We had a crew of about 15; at any give time about 9-10 would be aboard. The most senior people spent 2 weeks on and 2 weeks off. All others, this included me, spent 28 days on and 14 off except the 14 off was reduced by the logistics trip by the Sea-going tug Chilula. This trip was usually 2-4 days so in reality we were at sea 30 days or maybe 32 and off 10 or 12 days. Since I was assigned to the engine room I never even thought about the noise from the one diesel generator we had to run under normal circumstances. If we had to lift the anchor to get back on station we would of course have to run one or more of our four main engines: GM 6-71 diesel electric units. Also, if we had to run other auxiliary equipment such as the evaporator to make fresh water or the boiler during winter.
Now here's where the fun starts. There are 2 huge compressors in the aft section of the engine room. They supply compressed air to the fog horns. During foggy days it was necessary to run the "diaphones" not only to keep ships off of "Frying Pan" Shoals but also to keep merchant ships from plowing straight into us. Understand that they set their automatic pilot to home in on our signal: if someone on watch on the other ship failed to change over to manual steering we would be goners. The diaphones were absolutely deafening and sounded a 2 tone blast every minute or less. At night in your rack you would sit straight up the 10 seconds it blew and sleep for the next 50 seconds. This is the truth as weird as it sounds. And imagine what a good night's sleep you got!! Nonetheless it was better than the alternative.
We stood watch 6 hours on and 12 off. During the day if you were not on watch, you were expected to perform some amount of day work also. But on very rough days, we did little other than stand watches. The first few days of the 2 week tour, just after the tug brought us a new crew, water, fuel, groceries, mail and about 10 old (even then) movies. We would sometimes watch a good western 3 or 4 times in 2 weeks. We would also enjoy the fresh taste of bread, milk and vegetables, at the end of the 2 weeks it all got pretty old. We also did a lot of bottom fishing. Some we ate and some we gave the party boats; in return they would take our stamped mail ashore and mail it. It was not an easy life.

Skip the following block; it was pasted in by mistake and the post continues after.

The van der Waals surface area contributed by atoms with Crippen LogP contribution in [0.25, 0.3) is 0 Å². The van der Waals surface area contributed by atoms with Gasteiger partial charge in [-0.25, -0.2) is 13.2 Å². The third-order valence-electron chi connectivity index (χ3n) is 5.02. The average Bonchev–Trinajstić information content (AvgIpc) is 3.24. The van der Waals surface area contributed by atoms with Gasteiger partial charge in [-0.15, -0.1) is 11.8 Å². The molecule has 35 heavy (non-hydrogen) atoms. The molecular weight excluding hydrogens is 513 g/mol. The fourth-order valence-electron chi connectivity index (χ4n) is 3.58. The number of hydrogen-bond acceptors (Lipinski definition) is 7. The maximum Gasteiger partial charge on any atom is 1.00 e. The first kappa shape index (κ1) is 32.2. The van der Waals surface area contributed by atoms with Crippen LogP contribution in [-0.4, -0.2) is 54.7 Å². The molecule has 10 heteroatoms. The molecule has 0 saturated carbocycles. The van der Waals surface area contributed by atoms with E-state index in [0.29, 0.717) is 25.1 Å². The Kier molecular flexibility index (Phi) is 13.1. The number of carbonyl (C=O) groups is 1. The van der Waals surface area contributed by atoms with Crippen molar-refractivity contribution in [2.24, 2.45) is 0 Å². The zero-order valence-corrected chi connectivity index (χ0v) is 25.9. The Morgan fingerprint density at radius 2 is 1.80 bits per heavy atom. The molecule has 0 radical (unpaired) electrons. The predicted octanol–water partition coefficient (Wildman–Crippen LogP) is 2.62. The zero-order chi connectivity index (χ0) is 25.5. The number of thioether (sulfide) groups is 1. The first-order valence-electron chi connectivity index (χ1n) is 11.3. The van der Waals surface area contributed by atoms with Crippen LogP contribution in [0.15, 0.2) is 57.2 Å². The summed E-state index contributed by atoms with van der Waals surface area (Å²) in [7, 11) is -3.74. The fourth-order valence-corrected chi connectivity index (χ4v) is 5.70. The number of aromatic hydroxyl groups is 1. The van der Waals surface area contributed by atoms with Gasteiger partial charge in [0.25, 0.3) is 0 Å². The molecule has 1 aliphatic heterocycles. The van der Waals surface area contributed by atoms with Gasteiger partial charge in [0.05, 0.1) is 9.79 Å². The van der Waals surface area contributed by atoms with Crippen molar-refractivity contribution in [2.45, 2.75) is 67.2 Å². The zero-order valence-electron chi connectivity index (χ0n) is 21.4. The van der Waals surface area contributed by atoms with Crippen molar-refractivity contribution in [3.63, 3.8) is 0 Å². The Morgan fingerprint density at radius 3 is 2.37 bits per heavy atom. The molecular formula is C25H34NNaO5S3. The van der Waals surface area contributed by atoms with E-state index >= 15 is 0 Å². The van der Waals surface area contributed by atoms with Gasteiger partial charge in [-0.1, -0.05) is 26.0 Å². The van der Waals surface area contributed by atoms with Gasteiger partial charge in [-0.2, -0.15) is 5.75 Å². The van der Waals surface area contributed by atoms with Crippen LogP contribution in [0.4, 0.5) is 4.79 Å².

For the finale of this story, we rode out Hurricane Donna. I was on the bridge with the Executive officer, Boatswain Mate Chief Eugene Pond (now Deceased). We were watching the anemometer (wind measuring device when at 100 mph, the needle went to zero. We thought it had twisted the cable off but later we saw that it simply was blown away. We had what we estimated at 50 foot waves. We tied a line down through the interior of the vessel running fore and aft. It was our only means of not getting thrown around, we all had our life jackets on and we were literally scared to death. And we were a seasoned crew, I already had a hitch in the Navy beforehand. We took one roll of 70 degrees and didn't know if we would right or not. The 10,000 pounds of fuel helped I'm sure.
The Frying Pan left
the NC/SC border and did her last few years as a Relief L/S in the Cape
May, NJ area until she was decommissioned. If you need other historical
names dates and such I've kept a file on her but I think you just wanted
to hear about life on board, I would sum it up to say it ranged from sheer
loneliness and boredom, to all the excitement you could stand. I wouldn't
want to redo it but I wouldn't take anything for the experience. I still
love the sea and fish 30-40 miles offshore often. I'm a licensed charter
boat captain but don't really take parties out, only pleasure fish with
friends and neighbors. You and I probably share a love of the sea. Best
regards and good sailing-------- Capt. David Melvin